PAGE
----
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U.S. Tax Court Finds "Disqualified Person" Definition for Nonprofit Excess Benefit Rules is Expansive

 
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On May 17, 2021, the U.S. Tax Court issued a Memorandum Opinion in Vincent J. Fumo v. Commissioner, T.C. Memo. 2021-61, regarding the definition of a “disqualified person” under I.R.C. section 4958(a)(1). Managers of tax-exempt organizations should be aware of the opinion because it provides guidance as to when a person without formal affiliation with an organization will be held to be a disqualified person to whom the excess benefit transaction rules apply.

Facts

Vincent Fumo, the petitioner, is a former Pennsylvania state senator who, in 2009, was convicted on Federal corruption charges and sentenced to prison. From approximately 1999-2004, members of his staff ran a tax-exempt 501(c)(3) charity which he had directed them to create. Although Fumo had no formal role, he used his role in the Pennsylvania State Senate to direct funds to the organization. He also received extensive benefits from the charity, including $43,000 in tools and the use of charity-owned vehicles.

After Fumo’s criminal conviction, the Internal Revenue Service (IRS) sought to impose tax under I.R.C. section 4958(a)(1), which, among other things, imposes a 25 percent tax on any “excess benefit” received by a “disqualified person” from a charity, and requires the tax to be paid by the disqualified person (individuals receiving excess benefits are also required to repay those benefits; in this case, the transactions were deemed repaid by over $1 million in restitution Fumo made to the charity).

The IRS moved for summary judgment on two issues, using materials including Fumo’s testimony in his criminal trial. First, the IRS sought a ruling that Fumo was a disqualified person under section 4958. Second, the IRS sought a ruling that Fumo had in fact received some excess benefits from the charity.

Tax Court holding

The Tax Court held that Fumo was a disqualified person in spite of his having no formal role in the organization. The Tax Court declined to rule on whether Fumo had received any excess benefit, deferring the determination on this issue to trial, when it would determine the exact amount of benefit, if any, that was received.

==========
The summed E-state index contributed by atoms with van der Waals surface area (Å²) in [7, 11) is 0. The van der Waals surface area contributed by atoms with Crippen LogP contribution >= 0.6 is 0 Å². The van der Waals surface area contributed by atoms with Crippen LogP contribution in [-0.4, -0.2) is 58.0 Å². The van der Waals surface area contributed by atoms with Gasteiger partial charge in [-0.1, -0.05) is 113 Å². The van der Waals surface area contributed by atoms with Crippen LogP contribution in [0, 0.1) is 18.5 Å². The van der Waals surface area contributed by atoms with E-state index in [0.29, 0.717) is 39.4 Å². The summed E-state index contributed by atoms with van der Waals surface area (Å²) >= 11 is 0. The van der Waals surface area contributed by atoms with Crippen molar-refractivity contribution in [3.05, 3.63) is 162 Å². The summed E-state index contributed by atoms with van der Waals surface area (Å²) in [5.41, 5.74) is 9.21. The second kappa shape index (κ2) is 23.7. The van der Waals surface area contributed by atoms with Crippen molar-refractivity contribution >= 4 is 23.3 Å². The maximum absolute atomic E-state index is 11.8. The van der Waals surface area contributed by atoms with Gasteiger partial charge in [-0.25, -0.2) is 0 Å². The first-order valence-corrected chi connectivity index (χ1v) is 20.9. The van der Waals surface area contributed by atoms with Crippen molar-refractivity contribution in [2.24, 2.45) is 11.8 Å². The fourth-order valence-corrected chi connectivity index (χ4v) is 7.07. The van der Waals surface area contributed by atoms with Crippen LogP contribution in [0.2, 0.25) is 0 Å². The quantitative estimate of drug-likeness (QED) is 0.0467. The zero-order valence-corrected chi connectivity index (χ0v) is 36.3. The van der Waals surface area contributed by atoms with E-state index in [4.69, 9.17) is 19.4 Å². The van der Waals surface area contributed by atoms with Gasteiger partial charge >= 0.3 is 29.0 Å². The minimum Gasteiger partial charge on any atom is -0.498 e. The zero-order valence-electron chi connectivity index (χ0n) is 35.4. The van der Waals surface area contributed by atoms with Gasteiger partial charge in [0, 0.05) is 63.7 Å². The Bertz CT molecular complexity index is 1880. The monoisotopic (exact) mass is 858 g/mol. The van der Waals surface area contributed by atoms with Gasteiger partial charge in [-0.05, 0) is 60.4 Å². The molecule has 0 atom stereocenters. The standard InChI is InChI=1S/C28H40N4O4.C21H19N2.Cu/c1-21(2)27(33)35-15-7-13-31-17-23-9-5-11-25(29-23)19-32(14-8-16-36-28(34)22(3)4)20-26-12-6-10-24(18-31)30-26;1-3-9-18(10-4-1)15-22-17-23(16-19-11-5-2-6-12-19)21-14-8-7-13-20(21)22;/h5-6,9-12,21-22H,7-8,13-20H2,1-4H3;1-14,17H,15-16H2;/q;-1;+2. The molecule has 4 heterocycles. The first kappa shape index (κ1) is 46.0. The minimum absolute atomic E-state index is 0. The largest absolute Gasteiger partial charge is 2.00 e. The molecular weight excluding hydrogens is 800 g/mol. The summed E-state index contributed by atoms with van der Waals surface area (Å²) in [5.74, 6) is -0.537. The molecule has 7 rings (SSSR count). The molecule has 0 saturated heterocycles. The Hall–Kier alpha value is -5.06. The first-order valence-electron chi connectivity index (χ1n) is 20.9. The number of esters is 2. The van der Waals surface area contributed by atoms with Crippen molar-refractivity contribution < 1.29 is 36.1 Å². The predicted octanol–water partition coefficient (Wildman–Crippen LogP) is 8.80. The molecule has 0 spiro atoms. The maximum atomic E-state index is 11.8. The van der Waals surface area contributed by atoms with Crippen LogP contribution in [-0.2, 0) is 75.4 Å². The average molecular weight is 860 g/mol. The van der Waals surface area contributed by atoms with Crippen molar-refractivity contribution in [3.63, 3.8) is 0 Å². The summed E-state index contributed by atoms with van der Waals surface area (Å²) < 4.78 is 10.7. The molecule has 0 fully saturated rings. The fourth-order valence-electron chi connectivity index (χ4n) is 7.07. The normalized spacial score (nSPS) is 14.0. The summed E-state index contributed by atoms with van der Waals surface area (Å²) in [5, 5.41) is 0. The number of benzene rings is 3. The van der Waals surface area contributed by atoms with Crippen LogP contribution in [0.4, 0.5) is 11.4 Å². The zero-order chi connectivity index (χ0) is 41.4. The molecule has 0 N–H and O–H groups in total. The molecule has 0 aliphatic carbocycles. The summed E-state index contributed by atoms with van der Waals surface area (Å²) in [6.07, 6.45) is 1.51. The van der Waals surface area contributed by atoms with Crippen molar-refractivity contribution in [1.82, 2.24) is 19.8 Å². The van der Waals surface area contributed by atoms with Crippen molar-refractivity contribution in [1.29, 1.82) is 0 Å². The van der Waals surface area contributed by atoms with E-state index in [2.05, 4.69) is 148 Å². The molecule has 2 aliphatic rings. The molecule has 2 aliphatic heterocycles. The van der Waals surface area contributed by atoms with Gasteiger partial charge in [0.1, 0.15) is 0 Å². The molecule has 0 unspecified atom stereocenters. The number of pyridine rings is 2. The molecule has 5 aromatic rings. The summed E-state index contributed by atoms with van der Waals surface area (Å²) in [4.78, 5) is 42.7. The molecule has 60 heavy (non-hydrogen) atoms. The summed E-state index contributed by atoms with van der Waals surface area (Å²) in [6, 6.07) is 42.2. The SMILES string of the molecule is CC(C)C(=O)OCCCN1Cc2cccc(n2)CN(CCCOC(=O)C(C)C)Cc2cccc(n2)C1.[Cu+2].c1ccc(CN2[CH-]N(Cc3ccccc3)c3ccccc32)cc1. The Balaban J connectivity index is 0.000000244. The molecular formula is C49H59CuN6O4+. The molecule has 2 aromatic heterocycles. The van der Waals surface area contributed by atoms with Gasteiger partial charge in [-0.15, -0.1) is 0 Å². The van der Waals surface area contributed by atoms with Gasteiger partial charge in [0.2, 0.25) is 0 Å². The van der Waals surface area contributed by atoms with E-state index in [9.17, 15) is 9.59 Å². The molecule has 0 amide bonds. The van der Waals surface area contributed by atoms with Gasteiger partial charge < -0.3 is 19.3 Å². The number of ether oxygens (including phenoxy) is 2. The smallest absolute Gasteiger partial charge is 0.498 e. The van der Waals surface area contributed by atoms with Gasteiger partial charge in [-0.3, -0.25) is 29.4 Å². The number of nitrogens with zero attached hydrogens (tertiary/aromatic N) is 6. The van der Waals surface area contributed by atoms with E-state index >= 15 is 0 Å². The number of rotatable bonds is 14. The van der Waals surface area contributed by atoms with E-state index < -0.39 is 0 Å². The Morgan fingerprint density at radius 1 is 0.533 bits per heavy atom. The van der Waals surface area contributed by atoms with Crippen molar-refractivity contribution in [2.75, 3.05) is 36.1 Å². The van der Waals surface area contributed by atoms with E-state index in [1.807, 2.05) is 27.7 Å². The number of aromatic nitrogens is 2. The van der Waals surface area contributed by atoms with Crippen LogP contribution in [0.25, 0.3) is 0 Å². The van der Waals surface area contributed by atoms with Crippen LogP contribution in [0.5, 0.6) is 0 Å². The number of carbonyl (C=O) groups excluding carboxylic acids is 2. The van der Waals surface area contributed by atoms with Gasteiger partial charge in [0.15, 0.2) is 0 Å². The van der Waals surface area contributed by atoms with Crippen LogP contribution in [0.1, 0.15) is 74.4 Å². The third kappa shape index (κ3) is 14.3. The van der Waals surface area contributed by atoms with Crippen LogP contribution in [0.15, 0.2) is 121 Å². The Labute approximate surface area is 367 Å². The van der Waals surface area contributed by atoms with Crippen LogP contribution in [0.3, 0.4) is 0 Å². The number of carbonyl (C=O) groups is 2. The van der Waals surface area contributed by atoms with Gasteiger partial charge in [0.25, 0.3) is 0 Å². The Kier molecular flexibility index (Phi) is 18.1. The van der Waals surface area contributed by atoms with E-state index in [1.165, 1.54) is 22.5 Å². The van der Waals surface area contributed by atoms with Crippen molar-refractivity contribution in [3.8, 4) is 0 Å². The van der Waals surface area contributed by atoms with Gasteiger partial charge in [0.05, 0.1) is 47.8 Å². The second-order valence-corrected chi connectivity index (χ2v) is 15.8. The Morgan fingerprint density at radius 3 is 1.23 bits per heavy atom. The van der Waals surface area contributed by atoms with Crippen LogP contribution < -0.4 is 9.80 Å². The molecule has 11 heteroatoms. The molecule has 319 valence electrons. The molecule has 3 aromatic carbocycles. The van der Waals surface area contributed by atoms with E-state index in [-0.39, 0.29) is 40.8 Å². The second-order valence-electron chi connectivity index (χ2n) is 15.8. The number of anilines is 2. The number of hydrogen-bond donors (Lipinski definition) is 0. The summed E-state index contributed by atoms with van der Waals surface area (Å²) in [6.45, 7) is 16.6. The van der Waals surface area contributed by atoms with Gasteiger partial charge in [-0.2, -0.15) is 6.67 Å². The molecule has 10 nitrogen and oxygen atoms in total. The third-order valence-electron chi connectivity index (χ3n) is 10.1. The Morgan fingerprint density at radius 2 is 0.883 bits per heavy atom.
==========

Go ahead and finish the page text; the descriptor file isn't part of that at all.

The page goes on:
On the disqualified person question, the Tax Court considered Sec. 43.4958-3 of the Foundation Excise Tax Regulations. Even though Fumo was not a member of any governing body, and had no formal office with the organization, nor was he a family member, the Court considered whether, “under all facts and circumstances,” Fumo was a disqualified person. The Court considered the following factors, prescribed in the regulation:

  • The person founded the organization;
  • The person is a substantial contributor to the organization;
  • The person has or shares authority to determine a substantial portion of expenditures;
  • The person manages a discrete segment or activity of the organization that represents a substantial portion of assets, income or expenses.

The Court found that all of these factors weighed in favor of disqualified person status. Fumo was not a technical “incorporator” of the charity, but he directed its creation. Fumo did not directly contribute funds to the charity, but he raised funds on its behalf. Although he had no formal decision-making authority, in practice he had exerted significant authority over the charity’s major decisions. Although he argued his lack of a formal or direct role was significant, the Tax Court rejected this argument and found that there was no genuine issue of material fact as to whether, under all facts and circumstances, he exerted substantial influence over the organization and therefore was a disqualified person.

What this mean to you

The facts of this case are extreme. Fumo was a convicted criminal with significant testimony that could be used against him regarding his role in the organization. But courts seldom have the opportunity to examine disputes over whether someone is or is not a disqualified person – there do not appear to be any other cases with any significant analysis of the issue.

The Tax Court’s ruling here should serve as a reminder to exempt organizations that even someone with no formal role, or who does not contribute directly to an organization, may be a disqualified person for purposes of the excess benefit transaction rules. Organizations would do well to consider whether significant volunteers or fundraisers could be considered disqualified persons and to consult counsel if they are unsure.

Contact us

If you have questions or concerns about your tax-exempt 501(c)(3) leadership, contact Robert Romashko, Rachel Scott or your Husch Blackwell attorney.

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